Miele GB fleet manager Mandy Vanstone said: “As part of Miele’s ongoing commitment to sustainability, we are excited to welcome the new fullycustomised Volkswagen ID Buzz Cargo vans to our fleet of over 2,700 service vehicles worldwide.
“We are right at the start of this journey, but it is something we are very passionate about. Over the coming years, we intend to purchase many more fullyelectric and hydrogen-powered vehicles.”
Volkswagen Commercial Vehicles national fleet manager Craig Cavanagh said: “With ULEZs expanding and the push to meet strict net zero targets by 2050, there is a growing urgency to reduce onroad emissions when delivering products and services.
“We’re delighted Miele has selected Volkswagen Commercial Vehicles once again and we can embark on the next exciting step in this long-standing partnership together.”
“The Vauxhall Vivaro-e is currently the best-selling electric van in the UK and the Toyota Proace Electric is based on the same assembly line. In the May issue of What Van? there will be a comparison test drive of the diesel and electric Proace vans,’ says Dallas. (Unfortunately it hadn’t been published as LCN went to press but find out more at www.whatvan.co.uk.)
What Van? reviewed the Vauxhall Vivaro Electric GS (2023) in April and said: “As we head towards the brave new world of electrification, the Vauxhall Vivaro Electric has a central role to play in the UK’s transitioning light commercial market.”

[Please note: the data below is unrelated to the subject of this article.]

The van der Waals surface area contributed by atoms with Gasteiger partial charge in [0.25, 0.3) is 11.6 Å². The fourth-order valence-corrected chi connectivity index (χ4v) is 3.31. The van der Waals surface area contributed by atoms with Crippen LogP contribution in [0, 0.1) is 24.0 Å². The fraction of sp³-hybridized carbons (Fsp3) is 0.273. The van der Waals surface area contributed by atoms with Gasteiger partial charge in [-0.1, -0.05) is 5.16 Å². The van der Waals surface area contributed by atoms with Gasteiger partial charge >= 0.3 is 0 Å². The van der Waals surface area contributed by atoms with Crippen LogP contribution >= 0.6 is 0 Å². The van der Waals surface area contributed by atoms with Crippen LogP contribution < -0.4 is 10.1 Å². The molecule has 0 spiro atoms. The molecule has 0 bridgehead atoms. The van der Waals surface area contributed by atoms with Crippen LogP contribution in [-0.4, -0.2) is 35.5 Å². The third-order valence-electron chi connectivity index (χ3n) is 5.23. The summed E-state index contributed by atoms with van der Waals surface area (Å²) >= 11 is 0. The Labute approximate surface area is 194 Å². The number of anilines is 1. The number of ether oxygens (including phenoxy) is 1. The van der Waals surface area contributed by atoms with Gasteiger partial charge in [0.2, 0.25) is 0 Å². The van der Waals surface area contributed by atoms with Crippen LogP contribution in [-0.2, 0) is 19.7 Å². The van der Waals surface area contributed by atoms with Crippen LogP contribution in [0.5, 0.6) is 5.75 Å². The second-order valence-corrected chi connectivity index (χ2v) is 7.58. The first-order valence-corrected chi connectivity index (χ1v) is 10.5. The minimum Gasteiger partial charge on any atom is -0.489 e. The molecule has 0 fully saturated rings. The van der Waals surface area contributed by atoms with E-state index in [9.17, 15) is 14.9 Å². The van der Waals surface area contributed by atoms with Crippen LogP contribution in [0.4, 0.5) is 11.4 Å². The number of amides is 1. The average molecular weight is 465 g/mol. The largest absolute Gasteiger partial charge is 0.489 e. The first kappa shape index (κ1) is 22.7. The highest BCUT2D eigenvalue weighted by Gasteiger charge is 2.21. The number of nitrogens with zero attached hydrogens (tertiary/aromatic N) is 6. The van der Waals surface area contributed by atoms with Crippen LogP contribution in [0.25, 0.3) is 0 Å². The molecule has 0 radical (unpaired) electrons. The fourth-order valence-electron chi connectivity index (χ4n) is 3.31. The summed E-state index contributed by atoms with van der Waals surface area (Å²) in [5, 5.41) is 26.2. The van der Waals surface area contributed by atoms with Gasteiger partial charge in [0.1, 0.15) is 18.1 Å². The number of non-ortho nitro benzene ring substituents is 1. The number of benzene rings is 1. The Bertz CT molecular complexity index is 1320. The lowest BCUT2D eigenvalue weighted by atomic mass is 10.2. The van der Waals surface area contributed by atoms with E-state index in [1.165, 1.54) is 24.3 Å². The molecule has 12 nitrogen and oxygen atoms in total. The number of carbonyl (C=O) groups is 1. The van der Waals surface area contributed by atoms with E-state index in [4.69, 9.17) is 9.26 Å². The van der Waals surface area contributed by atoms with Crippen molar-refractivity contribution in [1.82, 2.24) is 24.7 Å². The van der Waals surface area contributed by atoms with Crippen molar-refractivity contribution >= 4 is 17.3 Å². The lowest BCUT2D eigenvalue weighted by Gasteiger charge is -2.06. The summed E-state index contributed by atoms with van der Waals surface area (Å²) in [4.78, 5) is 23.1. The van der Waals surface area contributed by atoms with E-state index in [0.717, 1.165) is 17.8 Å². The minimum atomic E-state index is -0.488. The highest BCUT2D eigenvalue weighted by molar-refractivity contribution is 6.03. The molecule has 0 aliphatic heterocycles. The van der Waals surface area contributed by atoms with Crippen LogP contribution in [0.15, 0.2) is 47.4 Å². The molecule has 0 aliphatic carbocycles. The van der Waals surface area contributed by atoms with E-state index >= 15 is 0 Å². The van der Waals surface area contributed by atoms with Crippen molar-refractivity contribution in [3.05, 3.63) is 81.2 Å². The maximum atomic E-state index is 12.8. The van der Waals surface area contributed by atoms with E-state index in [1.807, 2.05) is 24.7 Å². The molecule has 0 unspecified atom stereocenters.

The Vivaro Electric is also available as the Citroën e-Dispatch, Peugeot e-Expert and Fiat Professional e-Scudo, not to mention Toyota’s Proace Electric because all these well known brands are produced by global automotive giant Stellantis, “but the Luton-based brand has a history and presence in the domestic arena that the others cannot rival”, said What Van?.
Of the 5,038 e-LCVs Vauxhall sold in 2022, (a rise of 73% from 2021), the plugin Vivaro accounted for 4,212, making it the UK’s most popular electric van. With Ford’s E-Transit Custom due before the end of the year it will come in for some competition but let’s see.
While the Prime and Pro grades come with a choice of 50kWh or 75kWh batteries, the GS gets just the larger of the two. This gives the GS a range of 189 miles on the WLTP cycle compared to 143 miles on versions with the smaller battery. The GS is short-wheelbase only, unlike the Prime and Pro, which are also offered with a longer wheelbase.
Charging at the fleet’s HQ or back at home for small businesses and owner drivers is the most economical and least stressful solution but otherwise electric van users have to take their chances with the public charging infrastructure. The What Van testers were lucky enough to come upon a free InstaVolt charge point in a McDonalds car park and charged the GS Electric from 60% to 90% of its capacity for £18.79.